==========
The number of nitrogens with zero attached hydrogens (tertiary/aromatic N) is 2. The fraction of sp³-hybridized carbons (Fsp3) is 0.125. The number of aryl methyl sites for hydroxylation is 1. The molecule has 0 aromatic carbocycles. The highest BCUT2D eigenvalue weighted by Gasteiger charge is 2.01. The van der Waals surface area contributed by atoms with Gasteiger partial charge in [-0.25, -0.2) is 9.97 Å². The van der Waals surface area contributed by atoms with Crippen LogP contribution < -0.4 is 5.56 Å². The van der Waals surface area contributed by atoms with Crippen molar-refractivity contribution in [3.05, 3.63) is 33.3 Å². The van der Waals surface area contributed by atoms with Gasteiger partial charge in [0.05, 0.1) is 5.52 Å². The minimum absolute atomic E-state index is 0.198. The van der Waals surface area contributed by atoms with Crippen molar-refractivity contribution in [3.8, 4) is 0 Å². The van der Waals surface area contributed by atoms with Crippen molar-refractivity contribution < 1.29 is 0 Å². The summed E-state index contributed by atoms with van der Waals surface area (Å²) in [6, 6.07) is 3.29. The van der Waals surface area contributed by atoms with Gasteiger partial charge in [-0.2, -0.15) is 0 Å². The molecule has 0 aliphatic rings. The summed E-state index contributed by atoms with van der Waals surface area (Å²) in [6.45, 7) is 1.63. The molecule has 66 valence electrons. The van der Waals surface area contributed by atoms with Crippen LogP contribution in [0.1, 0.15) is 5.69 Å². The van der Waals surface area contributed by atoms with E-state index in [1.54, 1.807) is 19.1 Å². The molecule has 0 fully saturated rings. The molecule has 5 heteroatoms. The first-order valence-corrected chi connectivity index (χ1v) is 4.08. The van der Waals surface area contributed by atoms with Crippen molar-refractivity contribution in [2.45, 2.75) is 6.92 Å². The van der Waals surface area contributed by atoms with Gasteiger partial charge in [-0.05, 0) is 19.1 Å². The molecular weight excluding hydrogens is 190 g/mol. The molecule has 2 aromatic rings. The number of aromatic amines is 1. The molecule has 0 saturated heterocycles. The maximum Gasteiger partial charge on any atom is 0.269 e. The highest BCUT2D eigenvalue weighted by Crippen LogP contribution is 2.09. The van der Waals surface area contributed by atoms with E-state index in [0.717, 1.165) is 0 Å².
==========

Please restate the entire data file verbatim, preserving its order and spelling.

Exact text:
The number of nitrogens with zero attached hydrogens (tertiary/aromatic N) is 2. The fraction of sp³-hybridized carbons (Fsp3) is 0.125. The number of aryl methyl sites for hydroxylation is 1. The molecule has 0 aromatic carbocycles. The highest BCUT2D eigenvalue weighted by Gasteiger charge is 2.01. The van der Waals surface area contributed by atoms with Gasteiger partial charge in [-0.25, -0.2) is 9.97 Å². The van der Waals surface area contributed by atoms with Crippen LogP contribution < -0.4 is 5.56 Å². The van der Waals surface area contributed by atoms with Crippen molar-refractivity contribution in [3.05, 3.63) is 33.3 Å². The van der Waals surface area contributed by atoms with Gasteiger partial charge in [0.05, 0.1) is 5.52 Å². The minimum absolute atomic E-state index is 0.198. The van der Waals surface area contributed by atoms with Crippen molar-refractivity contribution in [3.8, 4) is 0 Å². The van der Waals surface area contributed by atoms with Crippen molar-refractivity contribution < 1.29 is 0 Å². The summed E-state index contributed by atoms with van der Waals surface area (Å²) in [6, 6.07) is 3.29. The van der Waals surface area contributed by atoms with Gasteiger partial charge in [-0.2, -0.15) is 0 Å². The molecule has 0 aliphatic rings. The summed E-state index contributed by atoms with van der Waals surface area (Å²) in [6.45, 7) is 1.63. The molecule has 66 valence electrons. The van der Waals surface area contributed by atoms with Crippen LogP contribution in [0.1, 0.15) is 5.69 Å². The van der Waals surface area contributed by atoms with E-state index in [1.54, 1.807) is 19.1 Å². The molecule has 0 fully saturated rings. The molecule has 5 heteroatoms. The first-order valence-corrected chi connectivity index (χ1v) is 4.08. The van der Waals surface area contributed by atoms with Crippen molar-refractivity contribution in [2.45, 2.75) is 6.92 Å². The van der Waals surface area contributed by atoms with Gasteiger partial charge in [-0.05, 0) is 19.1 Å². The molecular weight excluding hydrogens is 190 g/mol. The molecule has 2 aromatic rings. The number of aromatic amines is 1. The molecule has 0 saturated heterocycles. The maximum Gasteiger partial charge on any atom is 0.269 e. The highest BCUT2D eigenvalue weighted by Crippen LogP contribution is 2.09. The van der Waals surface area contributed by atoms with E-state index in [0.717, 1.165) is 0 Å².